“Markets end week at a gallop” the headline in the Times today. Global markets rallied at the end of a tough week. Revisions to US growth data boosted confidence and offset fears about the slowing economy in China.
“Stock markets across Europe and the United States rallied following the Bureau of Economics Analysis upward revision to US Q2 growth from 3.7 per cent to 3.9 per cent. Economists claimed the GDP upgrade would calm anxiety about the economy in the wake of the recent financial market turmoil.
Much ado about nothing - really. The 3.9% growth rate is one of those US quarter on quarter annualised numbers which can flatter to deceive. The underlying year on year growth rate, (our preferred measure) in the second quarter was actually unchanged at 2.7%.
Not bad though … with US growth averaging 2.8% in the first half of the year, we expect the out turn for 2015 to continue. Growth of 2.8% in 2015 and 2.9% next is our outlook. Given the strength of US consumer spending, investment and the jobs markets, the Fed will move soon to hike rates.
Janet Yellen Speech …
Janet Yellen struggled this week to conclude a speech on inflation and monetary policy at the University of Massachusetts on Thursday. The head of the Fed appeared to suffer from a slight dizzy spell towards the end of her address.
Later receiving medical attention, a Fed spokeswoman confirmed Yellen “felt fine and was able to resume her schedule for the evening”.
With Fed policy moving in ever tightening circles, a bout of presenter and market nausea is inevitable. Last week the Fed confirmed no change in monetary policy in September. In the speech this week, Janet Yellen confirmed a rate rise before the end of the year was still on the agenda.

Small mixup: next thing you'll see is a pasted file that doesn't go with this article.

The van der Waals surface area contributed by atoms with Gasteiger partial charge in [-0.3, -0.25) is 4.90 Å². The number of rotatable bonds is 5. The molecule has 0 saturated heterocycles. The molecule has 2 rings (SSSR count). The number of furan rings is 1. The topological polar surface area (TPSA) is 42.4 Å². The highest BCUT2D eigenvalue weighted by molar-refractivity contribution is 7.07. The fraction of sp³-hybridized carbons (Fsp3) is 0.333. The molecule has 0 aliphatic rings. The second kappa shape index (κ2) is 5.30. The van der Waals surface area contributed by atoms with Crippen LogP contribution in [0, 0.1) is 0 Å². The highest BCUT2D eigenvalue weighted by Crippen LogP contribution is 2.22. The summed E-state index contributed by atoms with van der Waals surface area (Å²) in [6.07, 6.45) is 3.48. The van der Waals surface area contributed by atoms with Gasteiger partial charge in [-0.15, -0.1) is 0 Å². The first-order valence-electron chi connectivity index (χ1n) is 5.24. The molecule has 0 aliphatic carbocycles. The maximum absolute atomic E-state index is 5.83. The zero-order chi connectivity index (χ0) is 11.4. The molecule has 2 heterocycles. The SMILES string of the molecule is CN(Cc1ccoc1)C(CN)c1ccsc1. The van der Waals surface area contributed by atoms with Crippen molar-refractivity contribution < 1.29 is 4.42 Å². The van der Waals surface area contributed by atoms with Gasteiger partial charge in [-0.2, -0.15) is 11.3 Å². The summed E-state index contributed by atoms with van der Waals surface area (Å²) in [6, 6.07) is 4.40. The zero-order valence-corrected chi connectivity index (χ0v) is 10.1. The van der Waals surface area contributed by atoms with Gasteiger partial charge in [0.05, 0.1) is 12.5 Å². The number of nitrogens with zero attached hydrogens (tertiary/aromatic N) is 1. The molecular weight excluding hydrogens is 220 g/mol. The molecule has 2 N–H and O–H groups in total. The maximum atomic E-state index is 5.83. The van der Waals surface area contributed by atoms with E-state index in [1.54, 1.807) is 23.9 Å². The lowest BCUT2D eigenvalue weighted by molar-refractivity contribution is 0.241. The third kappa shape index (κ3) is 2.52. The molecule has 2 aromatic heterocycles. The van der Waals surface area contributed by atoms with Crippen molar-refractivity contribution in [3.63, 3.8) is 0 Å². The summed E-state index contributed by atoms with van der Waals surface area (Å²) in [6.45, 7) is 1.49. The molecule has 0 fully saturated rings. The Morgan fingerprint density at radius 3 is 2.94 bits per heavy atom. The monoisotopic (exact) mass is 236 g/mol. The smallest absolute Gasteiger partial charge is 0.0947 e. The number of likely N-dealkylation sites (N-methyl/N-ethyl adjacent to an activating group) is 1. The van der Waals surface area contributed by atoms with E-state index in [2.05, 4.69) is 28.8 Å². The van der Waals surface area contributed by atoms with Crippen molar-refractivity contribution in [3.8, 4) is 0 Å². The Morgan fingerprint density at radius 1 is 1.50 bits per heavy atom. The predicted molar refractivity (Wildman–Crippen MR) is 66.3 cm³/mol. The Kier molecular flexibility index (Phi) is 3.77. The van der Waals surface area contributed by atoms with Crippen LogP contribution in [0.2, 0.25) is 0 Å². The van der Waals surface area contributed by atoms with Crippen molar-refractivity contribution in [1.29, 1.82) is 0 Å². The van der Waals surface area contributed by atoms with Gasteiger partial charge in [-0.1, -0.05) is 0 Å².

“Most FOMC participants, including myself, currently anticipate that achieving these conditions [inflation target and growth] will likely entail an initial increase in the federal funds rate later this year, followed by a gradual pace of tightening thereafter.” So expect a rate rise in December?
China Data …
Misery in the Middle Kingdom continued this week, with news the Caixin Flash China General ManufacturingPMI™ declined further to 47.0 in September from 47.3 prior month. The index slumped to a six year low as total new orders fall at faster pace.
Commenting on the data, Dr. He Fan, Chief Economist at Caixin Insight Group said: “The decline indicates the nation’s manufacturing industry has reached a crucial stage in the structural transformation process. Overall, the fundamentals are good.” Particularly in view of government fiscal measures to boost growth and stimulate expansion. Markets still expect growth of 6.5% to 7% in the current year.
UK Borrowing ...
Bad news for the Chancellor this week as borrowing figures in August appeared to drift off track. The Government borrowed more in August 2015 than prior year.
Public sector net borrowing increased by £1.4 billion to £12.1 billion in August 2015 compared with August last year. For the year as a whole, public sector net borrowing fell by £4.4 billion to £38.4 billion compared with the same period in 2014.